at home to the letter and tailored specifically to you - NOT
printed out from a general registry by a PT tech.

If you have access to a pool or otherwise can swim daily do, for
short periods. It isn’t going to heal faster if you push yourself.

Muscle tears take time to heal period. Do Not Go For Surgery unless
it is the last option after consulting a second opinion giver that is
not a surgeon- surgeons will always rationalise surgery! Get an Rx for
Neuromuscular therapy from your MD, Orthopaedic MD, or an Osteopath
and find a licensed NMT with at least 5 years experience and specific
experience with your diagnoses that will develop a plan tailored to
your needs using deep tissue and the Travell Method (deep tissue
massage therapy or more specificly : the Travell Method is the
singular effective massage modality that will work for your injury.
Expect it to take at least 2-3 months of weekly body work, with your
own swimming programme)… Dr. Janet. Travell was a surgeon
specialising in musculo-skeletal injuries, chronic pain and soft
tissue injury. This is a therapy that requires the practitioner to be
licensed by their State Board. Not all massage therapists have
studied this method and the Atlanta School of Massage, Florida School
and Rhode Island all certify therapists in this method It is superior
to Swedish massage or sports injury related massage.

Insurance usually covers prescribed neuromuscular therapy, and some
therapists will work with you on a guaranteed payment plan through
your insurance as opposed to out-of-pocket payments. This is an
effective treatment for deep tissue injuries and helps the tissues
heal. Surgeries further damage the torn tissues and add to the
healing time necessary for the body to repair soft tissue.

I highly recommend NOT having surgery but developing a recovery plan
that will help heal the tear as fast and completely as possible. No
surgeon will give you a guarantee nor will they agree on paper to a
revision if necessary and at their expense should a complication
arise from their initial operation. If you do find one that will,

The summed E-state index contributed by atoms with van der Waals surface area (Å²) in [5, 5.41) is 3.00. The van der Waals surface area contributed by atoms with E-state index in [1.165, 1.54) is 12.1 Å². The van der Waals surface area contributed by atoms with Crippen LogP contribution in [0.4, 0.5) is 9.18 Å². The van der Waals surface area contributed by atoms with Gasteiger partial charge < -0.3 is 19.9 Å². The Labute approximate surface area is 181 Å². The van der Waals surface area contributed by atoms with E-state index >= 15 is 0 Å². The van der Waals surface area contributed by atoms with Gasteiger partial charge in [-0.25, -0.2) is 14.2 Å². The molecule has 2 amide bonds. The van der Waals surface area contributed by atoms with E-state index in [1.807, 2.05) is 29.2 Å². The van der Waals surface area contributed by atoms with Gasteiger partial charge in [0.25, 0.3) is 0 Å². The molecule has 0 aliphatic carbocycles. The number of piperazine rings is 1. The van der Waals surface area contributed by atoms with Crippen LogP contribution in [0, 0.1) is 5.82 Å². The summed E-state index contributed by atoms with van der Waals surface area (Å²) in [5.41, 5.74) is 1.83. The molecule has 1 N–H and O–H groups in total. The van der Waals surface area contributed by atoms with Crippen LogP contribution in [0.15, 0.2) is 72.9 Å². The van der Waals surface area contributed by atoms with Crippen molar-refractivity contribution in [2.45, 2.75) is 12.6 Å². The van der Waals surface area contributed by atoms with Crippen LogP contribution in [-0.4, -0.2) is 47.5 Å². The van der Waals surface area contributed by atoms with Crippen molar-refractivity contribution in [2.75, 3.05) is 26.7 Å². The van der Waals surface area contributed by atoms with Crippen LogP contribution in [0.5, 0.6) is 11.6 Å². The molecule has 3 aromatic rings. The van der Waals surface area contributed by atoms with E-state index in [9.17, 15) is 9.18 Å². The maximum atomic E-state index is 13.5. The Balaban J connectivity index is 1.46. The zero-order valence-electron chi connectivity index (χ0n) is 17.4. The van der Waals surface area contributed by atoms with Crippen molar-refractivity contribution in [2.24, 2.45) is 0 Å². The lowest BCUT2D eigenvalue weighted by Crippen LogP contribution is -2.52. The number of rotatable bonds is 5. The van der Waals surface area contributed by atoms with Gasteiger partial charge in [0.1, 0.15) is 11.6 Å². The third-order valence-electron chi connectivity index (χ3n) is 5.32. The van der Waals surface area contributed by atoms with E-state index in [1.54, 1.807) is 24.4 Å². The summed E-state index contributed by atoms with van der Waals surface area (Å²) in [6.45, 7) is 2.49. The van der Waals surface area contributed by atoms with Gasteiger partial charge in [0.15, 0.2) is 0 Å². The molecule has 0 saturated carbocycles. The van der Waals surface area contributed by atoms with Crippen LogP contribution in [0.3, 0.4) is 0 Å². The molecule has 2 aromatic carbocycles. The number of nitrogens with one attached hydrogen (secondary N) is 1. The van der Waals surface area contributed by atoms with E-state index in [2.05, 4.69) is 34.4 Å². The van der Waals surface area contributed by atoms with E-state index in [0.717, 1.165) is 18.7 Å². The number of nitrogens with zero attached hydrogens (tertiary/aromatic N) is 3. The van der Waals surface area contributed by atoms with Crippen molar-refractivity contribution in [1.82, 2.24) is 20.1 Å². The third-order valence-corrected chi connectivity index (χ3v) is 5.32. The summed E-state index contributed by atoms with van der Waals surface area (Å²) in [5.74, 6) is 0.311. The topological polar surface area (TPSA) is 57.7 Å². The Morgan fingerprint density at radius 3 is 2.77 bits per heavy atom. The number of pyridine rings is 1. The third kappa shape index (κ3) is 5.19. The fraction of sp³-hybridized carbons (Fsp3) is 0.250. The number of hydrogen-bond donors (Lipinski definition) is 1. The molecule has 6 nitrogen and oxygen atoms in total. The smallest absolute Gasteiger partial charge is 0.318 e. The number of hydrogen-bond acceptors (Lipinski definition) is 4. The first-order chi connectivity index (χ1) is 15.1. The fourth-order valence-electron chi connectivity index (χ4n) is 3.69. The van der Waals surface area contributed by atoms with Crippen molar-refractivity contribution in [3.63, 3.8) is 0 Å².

guarantee their skills and the surgery will be effective in YOUR case
then consider that surgeon.

Pt requires a great amount of homework too. And you must interview
the PT’s in your area- some are at best not trained, some are at
least certified. Most worker’s in PT dept.'s are under the
supervision of a licensed Physical Therapist and are trained to run
through excersises outlined on a pre-printed sheet. They have zero
physiological knowledge or training. there are many kinds of PT
specialities- make sure you ASK Questions about their experience and
specialisation before committing to a programme or even a full
appointment. there are many just out of school PT’s that set up shop
with no real world experience. When faced with surgery as an option
you need an experienced PT. Sports Injurys are not what you have and
they tend to push one too hard. If you need to get back to the bench
tell them your livelihood requires your ability to use your shoulder
to exert pressure in concentrated points on small work pieces and ask
what therapies they would recommend or plan for that kind of work
and how long before you see results. The use of Hydrocollator packs
would be indicated. If they don’t have at least that equipment, keep
looking. Equally if they limit the ultrasound application to a lower
level than your MD prescribes, again, keep looking. Hospitals are not
always the best PT departments, nor are Private PT’s. It depends on
the locale in which you live and competition in the area. Be a good
consumer when it comes to your health and recovery and don’t enter
into a programme you know you will not follow thorugh on.

If you have any questions feel free to contact me off Orchid’s list.
rer


#9
Don't give up. 

I agree, don’t give up on physical therapy. Most therapists have seen
only people who give up too soon, so the therapists really do not
have experience with a highly motivated patient. Pretend you are in
rehab after a ski accident while preparing for the Olympic Games.
Would “pretty good” be good enough for you? If the elite athletes
can persevere, so can we. It’s up to each individual.

  • M’lou